To enhance national and international access to primary sources through digitized finding aids linked to their RLIN collection-level records. Finding aids -- guides that describe in detail the content of archived collections -- form a valuable bridge between current access to cataloging and future access to whole information objects.
RLG members trained in encoding their finding aids with Standard Generalized Markup Language (SGML) according to the Encoded Archival Description (EAD) standard and guidelines. Links in the RLIN database leading searchers all over the world to these finding aids. Widespread adoption of the evolving EAD standard. A growing body of valuable primary sources information accessible worldwide.
Goal 2. Global Resource -- primary research information.
Related Strategic Value
Goal 1. Transformed Research -- coordinated digital collections.
RLG tasks are based on the work already done by long-time members and allies: the University of California at Berkeley, which built the foundation (the Berkeley Finding Aids Project); Bentley Library Research Fellows, who advanced the standard to an alpha stage; the "EAD Early Implementers," who will help advance it to a beta state; the Library of Congress, which has agreed to be the ISO maintenance agency for this standard; and the Society of American Archivists (SAA), which has agreed to cosponsor the standard, form a working group to develop application guidelines, and help promote it.
No benefit is realized when only one institution adopts a standard; benefit is derived from many institutions adopting it. RLG's primary task is developing a series of regional training opportunities for RLG members:
FAST (Finding Aids SGML Training). These training sessions will:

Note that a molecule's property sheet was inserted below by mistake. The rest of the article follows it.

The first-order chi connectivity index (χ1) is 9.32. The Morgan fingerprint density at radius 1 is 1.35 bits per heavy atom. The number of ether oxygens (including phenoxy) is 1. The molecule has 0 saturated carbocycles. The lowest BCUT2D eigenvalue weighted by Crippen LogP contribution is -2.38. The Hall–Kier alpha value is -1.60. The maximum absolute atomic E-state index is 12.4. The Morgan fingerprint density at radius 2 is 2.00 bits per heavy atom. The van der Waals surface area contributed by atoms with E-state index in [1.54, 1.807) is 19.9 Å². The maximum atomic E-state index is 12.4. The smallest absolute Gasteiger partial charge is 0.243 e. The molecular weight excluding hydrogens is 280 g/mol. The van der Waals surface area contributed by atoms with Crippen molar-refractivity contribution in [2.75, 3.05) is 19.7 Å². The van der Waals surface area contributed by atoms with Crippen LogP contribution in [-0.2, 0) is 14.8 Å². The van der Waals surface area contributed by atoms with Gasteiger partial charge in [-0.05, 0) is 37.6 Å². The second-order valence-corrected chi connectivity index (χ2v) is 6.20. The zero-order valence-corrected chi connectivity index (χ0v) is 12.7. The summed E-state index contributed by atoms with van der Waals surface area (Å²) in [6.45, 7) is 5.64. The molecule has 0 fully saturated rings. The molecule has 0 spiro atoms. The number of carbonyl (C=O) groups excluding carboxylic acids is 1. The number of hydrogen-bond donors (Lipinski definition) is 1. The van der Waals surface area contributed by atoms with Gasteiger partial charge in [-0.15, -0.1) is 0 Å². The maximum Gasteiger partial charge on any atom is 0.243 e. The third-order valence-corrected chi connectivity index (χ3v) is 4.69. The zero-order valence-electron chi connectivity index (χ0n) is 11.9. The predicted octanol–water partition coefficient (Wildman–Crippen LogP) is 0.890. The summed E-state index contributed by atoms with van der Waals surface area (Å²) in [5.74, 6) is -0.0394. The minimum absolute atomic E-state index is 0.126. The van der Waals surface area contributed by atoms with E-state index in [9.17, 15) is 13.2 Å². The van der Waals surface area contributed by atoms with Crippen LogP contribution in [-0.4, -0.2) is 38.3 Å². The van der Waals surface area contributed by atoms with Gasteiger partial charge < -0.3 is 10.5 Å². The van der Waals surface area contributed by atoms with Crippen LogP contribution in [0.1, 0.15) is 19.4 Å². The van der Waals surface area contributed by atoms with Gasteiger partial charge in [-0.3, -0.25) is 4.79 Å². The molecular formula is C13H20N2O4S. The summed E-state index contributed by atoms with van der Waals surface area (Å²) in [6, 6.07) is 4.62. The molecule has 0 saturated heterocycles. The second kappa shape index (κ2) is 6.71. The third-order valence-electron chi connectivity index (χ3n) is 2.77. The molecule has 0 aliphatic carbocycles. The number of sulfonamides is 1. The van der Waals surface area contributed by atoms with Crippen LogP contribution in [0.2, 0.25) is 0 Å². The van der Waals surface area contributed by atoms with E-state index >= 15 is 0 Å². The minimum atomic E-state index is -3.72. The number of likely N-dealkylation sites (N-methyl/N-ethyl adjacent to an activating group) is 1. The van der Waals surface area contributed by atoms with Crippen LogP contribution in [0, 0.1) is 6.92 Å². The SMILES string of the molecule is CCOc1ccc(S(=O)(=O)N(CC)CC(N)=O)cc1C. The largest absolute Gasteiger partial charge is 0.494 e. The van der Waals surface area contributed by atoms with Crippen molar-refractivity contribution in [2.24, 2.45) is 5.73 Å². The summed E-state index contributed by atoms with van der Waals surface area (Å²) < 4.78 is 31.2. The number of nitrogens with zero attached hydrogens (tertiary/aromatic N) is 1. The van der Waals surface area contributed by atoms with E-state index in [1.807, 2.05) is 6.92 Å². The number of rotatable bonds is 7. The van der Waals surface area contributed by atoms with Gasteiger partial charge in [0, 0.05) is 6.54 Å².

Training is open to any RLG member with archival collections; each participating institution will be expected to provide access through RLIN collection-level record links to at least two encoded finding aids as an outcome of this training. The finding aids may reside on RLG's archival server or the institution's server.
This training dovetails with the plans of RLG's Primary Sources American Literature Task Force for a finding aids project. Participants will be encouraged to begin with finding aids from collections pertaining to American Literature. RLG's members in the UK and Ireland will collaborate with access to finding aids for their collections.
Training is targeted to begin later in 1996. Based on supporting features being created in other projects (Web-based searching access and viewing tools for the encoded finding aids; the implementation of RLG's archival server), use of the new RLIN links and finding aids is anticipated in early 1997.
RLG is also seeking funding for the project's second year, to train more RLG members at regional sessions, develop a Web-based training module, and provide a finding aid conversion service for members.
As an access enhancement, some institutions may choose to link the finding aids to a sampling of items (or in some cases, all of the items) from the collections described, providing a three-way link: RLIN collection record to finding aid to whole information object.
Other projects that intersect with FAST are the Archival Server (Arches) and Web Access. You can also use the Contents or Search button to find background related to this project in other RLG Web pages.
For more information about the SGML encoding of finding aids, go to http://sunsite.berkeley.edu/FindingAids
The alpha EAD DTD and associated files are available from the Library of Congress's anonymous FTP site, ftp://ftp.loc.gov/pub/ead